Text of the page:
Basel Committee Offers Advice on Crypto and Blockchain
Banks should be more careful when setting aside capital to cover risks associated with unsecured cryptocurrency assets, the Basel Committee of the Bank for International Settlements (BIS) has said in a series of briefings. proposals Thursday (June 30).
The recommendation comes after weeks of instability in crypto markets, triggered in part by the collapse of stablecoin TerraUSD.
This has left regulators such as Basel concerned about a lack of regulation in the crypto sector. The recommendation issued on Thursday states that cryptocurrencies that are not backed by traditional currencies should be approached with caution when it comes to setting aside capital.
The committee said it would welcome public comments on its proposal until September 30.
“Given the rapidly changing and volatile nature of the crypto asset market, the committee will continue to closely monitor developments during the consultation period,” the committee said. report declared. “The standards that the committee aims to finalize towards the end of the year may be tightened if gaps in the consultation proposals are identified or if new risk elements emerge and based on the overall risk assessment by the committee.”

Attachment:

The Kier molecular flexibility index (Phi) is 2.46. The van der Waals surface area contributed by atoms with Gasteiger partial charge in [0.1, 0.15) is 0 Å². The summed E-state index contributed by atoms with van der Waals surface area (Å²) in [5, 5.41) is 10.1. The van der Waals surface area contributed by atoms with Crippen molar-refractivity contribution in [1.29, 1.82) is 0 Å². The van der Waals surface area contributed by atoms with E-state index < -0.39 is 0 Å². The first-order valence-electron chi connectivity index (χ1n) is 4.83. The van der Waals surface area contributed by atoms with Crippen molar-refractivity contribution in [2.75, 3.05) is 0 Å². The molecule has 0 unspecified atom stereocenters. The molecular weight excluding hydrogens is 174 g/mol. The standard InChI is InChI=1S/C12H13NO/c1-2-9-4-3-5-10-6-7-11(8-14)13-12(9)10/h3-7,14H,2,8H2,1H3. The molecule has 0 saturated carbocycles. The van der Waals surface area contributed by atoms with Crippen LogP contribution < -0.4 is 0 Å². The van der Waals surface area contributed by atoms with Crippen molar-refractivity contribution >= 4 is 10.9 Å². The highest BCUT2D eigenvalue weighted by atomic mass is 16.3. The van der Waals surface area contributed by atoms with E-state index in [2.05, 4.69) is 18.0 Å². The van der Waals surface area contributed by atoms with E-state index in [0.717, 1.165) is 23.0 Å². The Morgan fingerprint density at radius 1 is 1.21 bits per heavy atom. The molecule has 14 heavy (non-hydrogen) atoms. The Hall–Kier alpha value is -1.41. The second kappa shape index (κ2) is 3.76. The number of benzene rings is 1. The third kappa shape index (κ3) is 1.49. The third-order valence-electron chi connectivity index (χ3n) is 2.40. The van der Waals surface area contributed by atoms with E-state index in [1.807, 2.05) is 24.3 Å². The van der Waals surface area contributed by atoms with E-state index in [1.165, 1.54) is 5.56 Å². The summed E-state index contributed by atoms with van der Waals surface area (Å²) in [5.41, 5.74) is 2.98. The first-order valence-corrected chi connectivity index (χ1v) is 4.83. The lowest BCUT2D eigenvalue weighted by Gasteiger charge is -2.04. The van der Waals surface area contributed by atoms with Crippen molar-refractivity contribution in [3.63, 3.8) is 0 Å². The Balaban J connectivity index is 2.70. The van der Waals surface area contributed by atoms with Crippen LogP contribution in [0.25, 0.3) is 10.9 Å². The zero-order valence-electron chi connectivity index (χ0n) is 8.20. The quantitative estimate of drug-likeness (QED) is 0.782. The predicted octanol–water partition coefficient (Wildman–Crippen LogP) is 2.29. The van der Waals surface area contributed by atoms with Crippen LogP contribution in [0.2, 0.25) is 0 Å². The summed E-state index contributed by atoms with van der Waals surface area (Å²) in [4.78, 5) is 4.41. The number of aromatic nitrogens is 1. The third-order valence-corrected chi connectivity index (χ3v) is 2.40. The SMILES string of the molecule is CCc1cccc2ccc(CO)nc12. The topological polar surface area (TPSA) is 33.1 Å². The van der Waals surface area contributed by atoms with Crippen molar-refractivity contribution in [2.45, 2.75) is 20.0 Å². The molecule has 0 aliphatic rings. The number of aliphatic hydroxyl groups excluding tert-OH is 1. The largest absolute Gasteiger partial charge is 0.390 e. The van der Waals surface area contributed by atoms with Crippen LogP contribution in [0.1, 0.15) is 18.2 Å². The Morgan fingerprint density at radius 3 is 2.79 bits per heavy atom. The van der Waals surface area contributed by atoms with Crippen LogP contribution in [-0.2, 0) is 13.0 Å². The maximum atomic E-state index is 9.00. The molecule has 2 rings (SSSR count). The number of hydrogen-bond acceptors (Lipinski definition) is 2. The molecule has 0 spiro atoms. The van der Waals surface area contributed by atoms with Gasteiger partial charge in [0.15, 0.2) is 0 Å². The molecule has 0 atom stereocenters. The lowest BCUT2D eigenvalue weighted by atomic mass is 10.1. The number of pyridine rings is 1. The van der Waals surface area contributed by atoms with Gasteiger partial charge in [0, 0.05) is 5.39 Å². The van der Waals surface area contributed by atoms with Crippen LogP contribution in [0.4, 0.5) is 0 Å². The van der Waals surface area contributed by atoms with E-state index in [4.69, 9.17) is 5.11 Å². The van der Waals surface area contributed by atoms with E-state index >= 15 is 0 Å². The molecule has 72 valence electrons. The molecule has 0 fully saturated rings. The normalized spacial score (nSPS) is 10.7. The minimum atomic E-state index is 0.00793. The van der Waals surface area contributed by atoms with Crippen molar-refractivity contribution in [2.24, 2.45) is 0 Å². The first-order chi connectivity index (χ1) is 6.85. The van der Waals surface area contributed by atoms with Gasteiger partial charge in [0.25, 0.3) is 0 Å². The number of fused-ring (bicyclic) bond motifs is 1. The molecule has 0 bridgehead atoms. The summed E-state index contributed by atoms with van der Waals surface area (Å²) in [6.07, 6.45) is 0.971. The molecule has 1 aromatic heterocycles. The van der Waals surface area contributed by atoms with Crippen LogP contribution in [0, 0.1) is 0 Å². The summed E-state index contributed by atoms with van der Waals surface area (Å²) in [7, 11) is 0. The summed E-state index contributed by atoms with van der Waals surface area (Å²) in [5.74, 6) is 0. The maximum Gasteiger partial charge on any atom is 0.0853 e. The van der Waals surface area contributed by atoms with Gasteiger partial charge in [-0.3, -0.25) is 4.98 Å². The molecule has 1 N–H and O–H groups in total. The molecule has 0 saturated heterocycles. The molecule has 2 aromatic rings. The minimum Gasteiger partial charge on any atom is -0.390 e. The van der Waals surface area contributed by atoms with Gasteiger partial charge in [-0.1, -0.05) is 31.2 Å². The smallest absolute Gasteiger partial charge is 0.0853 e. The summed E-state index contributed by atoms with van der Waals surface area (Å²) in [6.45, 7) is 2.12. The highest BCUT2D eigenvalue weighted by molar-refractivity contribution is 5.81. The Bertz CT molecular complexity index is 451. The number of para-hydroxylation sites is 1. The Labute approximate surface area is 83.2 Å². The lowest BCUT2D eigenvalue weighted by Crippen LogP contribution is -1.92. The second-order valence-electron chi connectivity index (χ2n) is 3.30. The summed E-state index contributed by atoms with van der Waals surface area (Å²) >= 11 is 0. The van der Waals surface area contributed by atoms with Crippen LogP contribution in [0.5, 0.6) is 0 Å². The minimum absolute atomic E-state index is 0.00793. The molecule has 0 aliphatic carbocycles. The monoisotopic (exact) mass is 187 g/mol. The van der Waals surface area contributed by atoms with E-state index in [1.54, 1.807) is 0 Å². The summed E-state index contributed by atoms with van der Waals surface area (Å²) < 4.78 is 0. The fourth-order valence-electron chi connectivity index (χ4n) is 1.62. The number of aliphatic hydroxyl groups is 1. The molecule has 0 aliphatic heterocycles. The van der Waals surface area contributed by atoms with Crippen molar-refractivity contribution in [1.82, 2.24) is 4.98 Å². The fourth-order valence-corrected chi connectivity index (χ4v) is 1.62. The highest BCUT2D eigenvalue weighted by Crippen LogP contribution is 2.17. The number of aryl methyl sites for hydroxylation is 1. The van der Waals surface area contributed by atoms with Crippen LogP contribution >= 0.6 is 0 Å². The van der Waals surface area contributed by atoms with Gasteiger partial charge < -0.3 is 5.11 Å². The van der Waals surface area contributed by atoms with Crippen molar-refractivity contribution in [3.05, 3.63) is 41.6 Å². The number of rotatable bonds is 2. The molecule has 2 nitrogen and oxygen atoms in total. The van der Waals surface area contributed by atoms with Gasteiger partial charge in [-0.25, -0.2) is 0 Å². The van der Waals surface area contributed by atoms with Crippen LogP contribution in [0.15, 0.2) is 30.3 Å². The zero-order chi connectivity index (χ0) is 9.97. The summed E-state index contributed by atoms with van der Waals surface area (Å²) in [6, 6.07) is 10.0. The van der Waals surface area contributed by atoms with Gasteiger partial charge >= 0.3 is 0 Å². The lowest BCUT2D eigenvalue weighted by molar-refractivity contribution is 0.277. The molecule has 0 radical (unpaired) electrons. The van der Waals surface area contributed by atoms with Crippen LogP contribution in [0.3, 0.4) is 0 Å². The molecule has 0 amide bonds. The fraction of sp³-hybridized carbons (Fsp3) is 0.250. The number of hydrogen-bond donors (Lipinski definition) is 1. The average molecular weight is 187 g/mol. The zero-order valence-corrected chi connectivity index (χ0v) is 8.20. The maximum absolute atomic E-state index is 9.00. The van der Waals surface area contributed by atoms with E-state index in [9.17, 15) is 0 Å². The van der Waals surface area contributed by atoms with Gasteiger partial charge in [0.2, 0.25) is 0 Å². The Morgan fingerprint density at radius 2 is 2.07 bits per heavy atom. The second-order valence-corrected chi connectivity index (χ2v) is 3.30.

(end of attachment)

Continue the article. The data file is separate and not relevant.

Last June, the Basel Committee issued its first recommendation on cryptocurrencies, arguing that banks must have enough capital to fully cover losses on bitcoin holdings.
Read more: Basel Committee exploring crypto-asset regulation for banks
This latest recommendation came a day after European policymakers agreed on new anti-money laundering (AML) rules for crypto transactions.
See more : EU Agrees on Strong AML Checks for Crypto
According to the agreement, the parties will have to verify the identity of customers for even the smallest crypto transfer between digital wallets, which was in the draft of this policy written last year. Unlike this draft, lawmakers decided to leave most small payments or transfers to non-hosted private wallets out of AML controls.
However, payments to non-hosted wallets that exceed 1,000 euros (approximately $1,050) will still need to be reported, following similar provisions for traditional bank transfers.